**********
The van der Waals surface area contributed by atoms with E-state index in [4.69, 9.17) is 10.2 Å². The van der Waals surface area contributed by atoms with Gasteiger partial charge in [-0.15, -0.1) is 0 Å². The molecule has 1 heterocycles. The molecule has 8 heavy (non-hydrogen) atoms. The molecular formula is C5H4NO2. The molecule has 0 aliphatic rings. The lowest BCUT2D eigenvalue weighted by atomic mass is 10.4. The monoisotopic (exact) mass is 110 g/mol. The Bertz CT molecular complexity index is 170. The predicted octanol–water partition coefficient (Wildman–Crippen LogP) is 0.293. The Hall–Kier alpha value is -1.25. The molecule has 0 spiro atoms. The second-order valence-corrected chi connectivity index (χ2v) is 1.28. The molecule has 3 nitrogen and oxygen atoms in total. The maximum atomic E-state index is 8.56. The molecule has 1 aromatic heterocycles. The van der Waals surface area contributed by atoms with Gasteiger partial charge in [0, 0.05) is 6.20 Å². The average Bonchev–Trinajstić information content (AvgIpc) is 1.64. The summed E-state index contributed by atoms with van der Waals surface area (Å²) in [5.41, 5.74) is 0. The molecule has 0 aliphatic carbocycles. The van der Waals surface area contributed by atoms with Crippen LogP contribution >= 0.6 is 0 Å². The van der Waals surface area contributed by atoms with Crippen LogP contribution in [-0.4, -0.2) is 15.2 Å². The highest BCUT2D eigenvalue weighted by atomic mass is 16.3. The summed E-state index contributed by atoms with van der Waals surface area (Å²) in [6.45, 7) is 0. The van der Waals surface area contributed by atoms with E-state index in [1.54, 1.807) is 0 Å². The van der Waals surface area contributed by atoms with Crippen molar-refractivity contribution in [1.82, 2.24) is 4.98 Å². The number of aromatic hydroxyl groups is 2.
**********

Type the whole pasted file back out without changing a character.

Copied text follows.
The van der Waals surface area contributed by atoms with E-state index in [4.69, 9.17) is 10.2 Å². The van der Waals surface area contributed by atoms with Gasteiger partial charge in [-0.15, -0.1) is 0 Å². The molecule has 1 heterocycles. The molecule has 8 heavy (non-hydrogen) atoms. The molecular formula is C5H4NO2. The molecule has 0 aliphatic rings. The lowest BCUT2D eigenvalue weighted by atomic mass is 10.4. The monoisotopic (exact) mass is 110 g/mol. The Bertz CT molecular complexity index is 170. The predicted octanol–water partition coefficient (Wildman–Crippen LogP) is 0.293. The Hall–Kier alpha value is -1.25. The molecule has 0 spiro atoms. The second-order valence-corrected chi connectivity index (χ2v) is 1.28. The molecule has 3 nitrogen and oxygen atoms in total. The maximum atomic E-state index is 8.56. The molecule has 1 aromatic heterocycles. The van der Waals surface area contributed by atoms with Gasteiger partial charge in [0, 0.05) is 6.20 Å². The average Bonchev–Trinajstić information content (AvgIpc) is 1.64. The summed E-state index contributed by atoms with van der Waals surface area (Å²) in [5.41, 5.74) is 0. The molecule has 0 aliphatic carbocycles. The van der Waals surface area contributed by atoms with Crippen LogP contribution >= 0.6 is 0 Å². The van der Waals surface area contributed by atoms with Crippen LogP contribution in [-0.4, -0.2) is 15.2 Å². The highest BCUT2D eigenvalue weighted by atomic mass is 16.3. The summed E-state index contributed by atoms with van der Waals surface area (Å²) in [6.45, 7) is 0. The van der Waals surface area contributed by atoms with E-state index in [1.54, 1.807) is 0 Å². The van der Waals surface area contributed by atoms with Crippen molar-refractivity contribution in [1.82, 2.24) is 4.98 Å². The number of aromatic hydroxyl groups is 2.